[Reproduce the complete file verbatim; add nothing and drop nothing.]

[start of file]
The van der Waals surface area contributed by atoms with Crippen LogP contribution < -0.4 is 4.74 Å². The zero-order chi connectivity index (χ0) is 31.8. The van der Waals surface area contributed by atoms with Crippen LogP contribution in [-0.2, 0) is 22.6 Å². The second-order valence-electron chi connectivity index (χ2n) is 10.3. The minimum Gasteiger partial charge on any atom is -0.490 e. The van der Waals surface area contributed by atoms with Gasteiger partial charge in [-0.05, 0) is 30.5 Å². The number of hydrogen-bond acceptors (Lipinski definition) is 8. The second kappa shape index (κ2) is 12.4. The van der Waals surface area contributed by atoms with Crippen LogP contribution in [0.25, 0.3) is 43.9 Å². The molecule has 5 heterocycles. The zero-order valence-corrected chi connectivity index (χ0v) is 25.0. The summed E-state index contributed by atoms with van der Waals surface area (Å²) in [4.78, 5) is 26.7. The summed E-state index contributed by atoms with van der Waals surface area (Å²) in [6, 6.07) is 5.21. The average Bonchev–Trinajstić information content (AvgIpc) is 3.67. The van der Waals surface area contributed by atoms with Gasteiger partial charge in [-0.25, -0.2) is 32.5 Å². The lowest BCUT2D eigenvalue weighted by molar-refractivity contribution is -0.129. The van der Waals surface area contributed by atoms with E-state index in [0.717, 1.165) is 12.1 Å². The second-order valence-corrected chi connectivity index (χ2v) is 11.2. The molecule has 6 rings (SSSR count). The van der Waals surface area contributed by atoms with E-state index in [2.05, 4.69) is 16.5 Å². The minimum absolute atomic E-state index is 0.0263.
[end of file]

The van der Waals surface area contributed by atoms with Crippen LogP contribution < -0.4 is 4.74 Å². The zero-order chi connectivity index (χ0) is 31.8. The van der Waals surface area contributed by atoms with Crippen LogP contribution in [-0.2, 0) is 22.6 Å². The second-order valence-electron chi connectivity index (χ2n) is 10.3. The minimum Gasteiger partial charge on any atom is -0.490 e. The van der Waals surface area contributed by atoms with Gasteiger partial charge in [-0.05, 0) is 30.5 Å². The number of hydrogen-bond acceptors (Lipinski definition) is 8. The second kappa shape index (κ2) is 12.4. The van der Waals surface area contributed by atoms with Crippen LogP contribution in [0.25, 0.3) is 43.9 Å². The molecule has 5 heterocycles. The zero-order valence-corrected chi connectivity index (χ0v) is 25.0. The summed E-state index contributed by atoms with van der Waals surface area (Å²) in [4.78, 5) is 26.7. The summed E-state index contributed by atoms with van der Waals surface area (Å²) in [6, 6.07) is 5.21. The average Bonchev–Trinajstić information content (AvgIpc) is 3.67. The van der Waals surface area contributed by atoms with Gasteiger partial charge in [-0.25, -0.2) is 32.5 Å². The lowest BCUT2D eigenvalue weighted by molar-refractivity contribution is -0.129. The van der Waals surface area contributed by atoms with E-state index in [0.717, 1.165) is 12.1 Å². The second-order valence-corrected chi connectivity index (χ2v) is 11.2. The molecule has 6 rings (SSSR count). The van der Waals surface area contributed by atoms with E-state index in [2.05, 4.69) is 16.5 Å². The minimum absolute atomic E-state index is 0.0263.